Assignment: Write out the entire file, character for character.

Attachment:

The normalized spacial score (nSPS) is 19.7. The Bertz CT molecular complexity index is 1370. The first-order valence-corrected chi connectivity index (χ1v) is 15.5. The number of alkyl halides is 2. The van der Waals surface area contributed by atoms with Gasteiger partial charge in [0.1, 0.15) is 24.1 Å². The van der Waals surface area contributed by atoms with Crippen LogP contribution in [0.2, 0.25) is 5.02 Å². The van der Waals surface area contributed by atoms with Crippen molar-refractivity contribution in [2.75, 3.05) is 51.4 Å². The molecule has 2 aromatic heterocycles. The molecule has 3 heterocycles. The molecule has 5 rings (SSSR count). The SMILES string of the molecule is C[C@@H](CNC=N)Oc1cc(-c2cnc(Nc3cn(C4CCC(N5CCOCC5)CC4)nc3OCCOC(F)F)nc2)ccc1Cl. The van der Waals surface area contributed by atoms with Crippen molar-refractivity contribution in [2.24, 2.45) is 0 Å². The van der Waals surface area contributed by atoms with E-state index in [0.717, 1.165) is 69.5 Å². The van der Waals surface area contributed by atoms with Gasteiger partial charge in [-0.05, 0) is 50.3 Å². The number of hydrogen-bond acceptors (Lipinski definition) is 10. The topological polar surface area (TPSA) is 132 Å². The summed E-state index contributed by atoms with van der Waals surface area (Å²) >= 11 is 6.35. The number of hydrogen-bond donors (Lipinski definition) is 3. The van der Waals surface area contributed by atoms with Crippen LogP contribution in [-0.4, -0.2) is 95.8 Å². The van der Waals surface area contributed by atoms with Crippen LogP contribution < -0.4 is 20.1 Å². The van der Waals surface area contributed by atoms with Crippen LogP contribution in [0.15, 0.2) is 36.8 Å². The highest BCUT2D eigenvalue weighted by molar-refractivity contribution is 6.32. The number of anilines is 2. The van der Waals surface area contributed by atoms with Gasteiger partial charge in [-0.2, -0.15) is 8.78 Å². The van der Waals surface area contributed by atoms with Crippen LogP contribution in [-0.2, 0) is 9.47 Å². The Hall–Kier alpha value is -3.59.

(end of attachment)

The normalized spacial score (nSPS) is 19.7. The Bertz CT molecular complexity index is 1370. The first-order valence-corrected chi connectivity index (χ1v) is 15.5. The number of alkyl halides is 2. The van der Waals surface area contributed by atoms with Gasteiger partial charge in [0.1, 0.15) is 24.1 Å². The van der Waals surface area contributed by atoms with Crippen LogP contribution in [0.2, 0.25) is 5.02 Å². The van der Waals surface area contributed by atoms with Crippen molar-refractivity contribution in [2.75, 3.05) is 51.4 Å². The molecule has 2 aromatic heterocycles. The molecule has 3 heterocycles. The molecule has 5 rings (SSSR count). The SMILES string of the molecule is C[C@@H](CNC=N)Oc1cc(-c2cnc(Nc3cn(C4CCC(N5CCOCC5)CC4)nc3OCCOC(F)F)nc2)ccc1Cl. The van der Waals surface area contributed by atoms with Crippen molar-refractivity contribution in [2.24, 2.45) is 0 Å². The van der Waals surface area contributed by atoms with E-state index in [0.717, 1.165) is 69.5 Å². The van der Waals surface area contributed by atoms with Gasteiger partial charge in [-0.05, 0) is 50.3 Å². The number of hydrogen-bond acceptors (Lipinski definition) is 10. The topological polar surface area (TPSA) is 132 Å². The summed E-state index contributed by atoms with van der Waals surface area (Å²) >= 11 is 6.35. The number of hydrogen-bond donors (Lipinski definition) is 3. The van der Waals surface area contributed by atoms with Crippen LogP contribution in [-0.4, -0.2) is 95.8 Å². The van der Waals surface area contributed by atoms with Crippen LogP contribution < -0.4 is 20.1 Å². The van der Waals surface area contributed by atoms with Crippen LogP contribution in [0.15, 0.2) is 36.8 Å². The highest BCUT2D eigenvalue weighted by molar-refractivity contribution is 6.32. The number of anilines is 2. The van der Waals surface area contributed by atoms with Gasteiger partial charge in [-0.2, -0.15) is 8.78 Å². The van der Waals surface area contributed by atoms with Crippen LogP contribution in [-0.2, 0) is 9.47 Å². The Hall–Kier alpha value is -3.59.